Here are some FACTS on reloading 40 S&W cartridges, and my opinion.

    I don't reload anything smaller than 45 ACP in autoloader cartridges and nothing smaller than .357 Magnum in revolver cartridges. The reason is, reloading good quality ammo in certain calibers is not cost effective yet. For example, 9mm & 40 S&W ammo is so cheap (by comparison) you are investing a lot of time and money and getting little or no return on your investment.

    Eventually, these two calibers will be worthy of reloading. but right now you can buy FACTORY LOADS such as Winchester 40 S&W ammo for a low as 12.99 for a box of 50 (or about .25 a round). This is also true for 9mm, which is available for about 9.5 cents a round. It isn't worth the hassle in my opinion...

    So therefore, I DO keep all my BRASS for 9mm & 40 S&W. I clean them, de-cap them, and size them. But until the cost of factory loads goes through the roof, I'll keep shooting factory ammo & saving the brass.
     
  7. hunter Joe

    hunter Joe New Member

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    Reloading for relaxation

    It not always about saving money. Hunter Joe
     
  8. Mark F

    Mark F New Member Supporter

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    Not always, but for most people it is. As in the case here, it's very much about saving money.
     
  9. fireman091

    fireman091 New Member

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    Thank you!

    I can't thank you all enough for taking time out of your day and offering a newbie some valuable advice.
    Mark,
    I admit as 1st my main reason for getting into reloading was to save money on the multiple calibers I plan on reloading: (40 S&W, 40 LC, .223, 7.62x39, .308 & 30.06). After reading varies manuals to gain the basic understanding on reloading & reading tons of threads on-line I have just started reloading with the assistance of a buddy. While resizing my brass 40 cal brass to the suggested length (.840) I can not believe the variances in the factory brass lengths some below .840 which I just threw out. I can not imagine the variances in the powder charges? I can very much see the benefits of hand loading. Who wouldn’t want to get more accuracy out of there rounds? Granite I am not shooting competition with the 40 S&W. I mainly shoot paper with buddies, some who are officers which sparks a health competition. :p Anything that can give me an edge sure couldn’t hurt.  (I also carry my 40 for self defense).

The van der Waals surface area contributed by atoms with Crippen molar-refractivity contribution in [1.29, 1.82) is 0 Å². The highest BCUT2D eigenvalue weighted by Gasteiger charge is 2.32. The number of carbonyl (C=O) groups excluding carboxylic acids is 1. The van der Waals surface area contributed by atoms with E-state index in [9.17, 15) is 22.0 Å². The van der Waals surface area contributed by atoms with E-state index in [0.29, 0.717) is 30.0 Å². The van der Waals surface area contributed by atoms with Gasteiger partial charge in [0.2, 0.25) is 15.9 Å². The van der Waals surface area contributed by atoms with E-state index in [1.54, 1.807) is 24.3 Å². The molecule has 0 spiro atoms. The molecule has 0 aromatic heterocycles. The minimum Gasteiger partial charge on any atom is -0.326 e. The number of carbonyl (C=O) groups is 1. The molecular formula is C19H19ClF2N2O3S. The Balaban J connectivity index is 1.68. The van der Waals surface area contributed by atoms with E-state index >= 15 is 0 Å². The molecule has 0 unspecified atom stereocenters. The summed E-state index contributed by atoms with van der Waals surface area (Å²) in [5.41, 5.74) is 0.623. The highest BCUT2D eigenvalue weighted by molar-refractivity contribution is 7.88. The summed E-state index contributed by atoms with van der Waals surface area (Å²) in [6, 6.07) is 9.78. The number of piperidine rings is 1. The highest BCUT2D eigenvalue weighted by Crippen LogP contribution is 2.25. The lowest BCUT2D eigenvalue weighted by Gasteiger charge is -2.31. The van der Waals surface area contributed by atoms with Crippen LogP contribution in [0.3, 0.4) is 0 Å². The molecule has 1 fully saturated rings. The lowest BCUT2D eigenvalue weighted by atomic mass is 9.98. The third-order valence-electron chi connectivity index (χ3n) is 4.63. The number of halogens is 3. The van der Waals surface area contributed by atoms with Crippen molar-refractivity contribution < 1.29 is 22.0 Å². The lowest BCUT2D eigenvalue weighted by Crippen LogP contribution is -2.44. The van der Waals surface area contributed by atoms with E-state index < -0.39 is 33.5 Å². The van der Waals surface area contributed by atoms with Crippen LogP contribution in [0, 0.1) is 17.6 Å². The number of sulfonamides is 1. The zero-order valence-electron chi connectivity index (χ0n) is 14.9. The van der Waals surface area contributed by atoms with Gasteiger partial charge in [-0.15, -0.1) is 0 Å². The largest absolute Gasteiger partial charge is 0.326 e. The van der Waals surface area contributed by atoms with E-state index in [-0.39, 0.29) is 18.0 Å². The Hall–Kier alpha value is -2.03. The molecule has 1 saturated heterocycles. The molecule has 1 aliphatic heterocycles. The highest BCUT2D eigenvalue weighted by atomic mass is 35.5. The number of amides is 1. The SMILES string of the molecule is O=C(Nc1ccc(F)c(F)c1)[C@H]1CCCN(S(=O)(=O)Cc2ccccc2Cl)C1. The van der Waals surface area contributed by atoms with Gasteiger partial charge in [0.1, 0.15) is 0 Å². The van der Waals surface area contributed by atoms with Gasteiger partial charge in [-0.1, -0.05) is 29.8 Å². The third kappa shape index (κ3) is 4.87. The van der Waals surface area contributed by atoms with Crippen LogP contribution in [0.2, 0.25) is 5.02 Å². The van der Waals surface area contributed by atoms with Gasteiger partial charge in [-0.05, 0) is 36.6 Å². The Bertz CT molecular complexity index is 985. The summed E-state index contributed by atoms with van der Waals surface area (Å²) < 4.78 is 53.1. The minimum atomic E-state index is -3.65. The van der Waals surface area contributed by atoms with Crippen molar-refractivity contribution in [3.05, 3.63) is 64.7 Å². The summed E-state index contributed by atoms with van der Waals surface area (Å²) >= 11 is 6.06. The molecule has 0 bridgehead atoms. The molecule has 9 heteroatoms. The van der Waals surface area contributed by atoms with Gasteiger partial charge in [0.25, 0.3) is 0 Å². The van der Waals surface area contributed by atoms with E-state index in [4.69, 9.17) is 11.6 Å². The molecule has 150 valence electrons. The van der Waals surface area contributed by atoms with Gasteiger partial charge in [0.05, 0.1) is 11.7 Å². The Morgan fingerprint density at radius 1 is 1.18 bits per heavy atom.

I have started loading the 40 S&W over the other calipers to be honest because I thought a “straight cartage” would be the easiest round to reload / get my feet wet. I bought bulk 40 ammo not as much for the cost saving now as to what could happen to the prices in the very near future. So in short I guess I am looking for the best of both worlds, save money and gain more accuracy especially when I start reloading the larger caliber rifles for hunting.
    Thanks again for all of your help.
    :)
     
  10. robocop10mm

    robocop10mm Lifetime Supporting Member Lifetime Supporter

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    Hmmmm, where to begin? I reload .40 S&W as well as 10 other pistol calibers. I shoot IPSC and shoot reloads for both practice and competition. The .40 is not a difficult round to load. I do not trim my cases. I chamfer the mouths to ease in bullet seating (light chamfer for auto pistol rounds). I clean the primer pockets before each loading. I use CCI small pistol standard primers. For the best accuracy, load near max oal (overall length) 1.135" is max, 1.125 works well. This gives a minimal jump to the rifling and allows the bullet to start rotation before velocity and pressures get too high.

    I use W-231, not because it is the "best" powder, but because it works well in a wide variety of calibers so I do not have to stock 10 different powders. My standard load is 4.5 grains with a 175gr cast truncated cone bullet or 180gr jacketed bullet. It may not be the most accurate loading but keeps me easily in "B" class. I never drop a point because of the ammo.

    Plated bullets should be fine for the XD platform, but hard cast will do just as well for less money.

    Taper crimping? Absolutely DO taper crimp any and all rimless pistol cartridges. The die set will either have a separate taper crimp die or the seating die will have a taper crimp function built in. DO NOT seat and taper crimp in one operation. You can ruin the bullet's integrity by starting the tapercrimp before the bullet is fully seated. If you have a "seat/taper crimp" die, simply screw in the seating stem far enough to prevent the crimp function from engaging (use the lock ring to adjust the depth). After the batch of ammo is seated, unscrew the seating stem all the way and adjust the locking ring to allow a slight taper crimp.

    The judge the amount of taper crimp run the ram up to its highest position and screw the crimp die down til you feel contact with the round. lower the ram slightly and screw in the die about 1/8 turn and run the ram up again. remove the round and visually inspect the mouth (a magnifying glass or head set is handy). You should see the belled area gradually disapear as you repeat this process. When the mouth of the case returns to perfectly parallel, you are close. You want the mouth to be "slightly" crimped. You will see (under magnification) about 1/16th of an inch of the case effected by the crimp.